Meet the Houlifans: Shelby Houlihan’s Cheer Squad is a Family Affair
Wherever the Olympian goes, her parents, six siblings, cousins, uncles, and aunts are there to support her. It's a fan club like no other.
Heading out the door? Read this article on the new Outside+ app available now on iOS devices for members! Download the app.
Seven “Houlifans” sit in section U on Saturday at Drake Stadium, in Des Moines, Iowa. And more in section S— brothers, sisters, aunts—one of them with a voice that conducts well in a crowd and 90-degree heat and humidity. All told, 20 relatives are cheering on Shelby Houlihan, Olympian and American record holder for 5,000 meters, at the 2019 U.S.A. Track & Field Outdoor Championships, where she won the 1500- and 5,000-meter titles.
She’s Iowa born, and raised on love and family and no excuses. And the self-described “Houlifans” are a network of blood and soul relations that explain a lot about how Shelby rose out of Sioux City to become the most dominant middle-distance runner in the country and a player at the international level.
“We travel in a big squad,” says Shayla, one of Shelby’s older sisters, describing the fandom as especially strong on native Iowa soil.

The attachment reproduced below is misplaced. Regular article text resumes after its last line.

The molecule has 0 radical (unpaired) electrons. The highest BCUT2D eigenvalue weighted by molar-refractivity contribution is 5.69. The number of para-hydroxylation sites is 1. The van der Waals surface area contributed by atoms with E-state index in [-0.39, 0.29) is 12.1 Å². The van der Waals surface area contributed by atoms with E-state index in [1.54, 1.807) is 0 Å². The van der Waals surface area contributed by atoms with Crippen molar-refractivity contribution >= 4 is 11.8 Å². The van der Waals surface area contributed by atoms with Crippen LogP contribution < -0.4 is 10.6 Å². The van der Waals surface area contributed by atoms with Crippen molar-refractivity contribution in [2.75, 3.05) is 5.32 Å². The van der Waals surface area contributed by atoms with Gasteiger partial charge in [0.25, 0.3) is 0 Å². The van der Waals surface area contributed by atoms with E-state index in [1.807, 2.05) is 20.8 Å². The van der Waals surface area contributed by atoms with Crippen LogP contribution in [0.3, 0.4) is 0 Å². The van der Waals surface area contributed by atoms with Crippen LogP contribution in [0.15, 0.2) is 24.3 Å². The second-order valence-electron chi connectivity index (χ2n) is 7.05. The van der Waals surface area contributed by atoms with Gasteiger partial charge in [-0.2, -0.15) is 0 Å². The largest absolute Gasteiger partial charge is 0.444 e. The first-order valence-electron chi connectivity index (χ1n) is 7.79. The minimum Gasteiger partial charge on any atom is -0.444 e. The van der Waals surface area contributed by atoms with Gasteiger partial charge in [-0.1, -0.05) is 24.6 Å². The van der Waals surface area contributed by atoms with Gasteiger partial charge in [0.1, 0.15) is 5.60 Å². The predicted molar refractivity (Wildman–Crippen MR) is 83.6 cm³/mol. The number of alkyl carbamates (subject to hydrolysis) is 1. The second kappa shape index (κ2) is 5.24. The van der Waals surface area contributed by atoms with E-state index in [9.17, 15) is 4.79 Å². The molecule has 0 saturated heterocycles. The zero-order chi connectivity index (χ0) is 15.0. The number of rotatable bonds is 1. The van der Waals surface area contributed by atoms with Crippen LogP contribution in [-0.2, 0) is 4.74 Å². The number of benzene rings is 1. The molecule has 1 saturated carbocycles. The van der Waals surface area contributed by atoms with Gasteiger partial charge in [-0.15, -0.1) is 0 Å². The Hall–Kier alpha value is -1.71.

The group is staying at a hotel out in Clive, the closest that could accommodate all of them. And they know the rules of engagement with their track superstar: Dinner on Wednesday, “good luck” and “love you” texts from close family, but otherwise, keep a distance.
“Do you think we can meet her?” asks a relative who had only watched Shelby race on television until now.
“After the 5,000,” is the answer.
They wait and sweat in section U, anticipating the 1500 meter final start—Shelby’s dad, Bob Houlihan, younger sister Callie, mom, Connie, Shayla, and some friends from Sioux City. All wearing various Bowerman Track Club-branded shirts, representing the team from Portland, Oregon, with whom Shelby trains. Connie has a sweatshirt with “Houlihan” printed on it tied around her waist.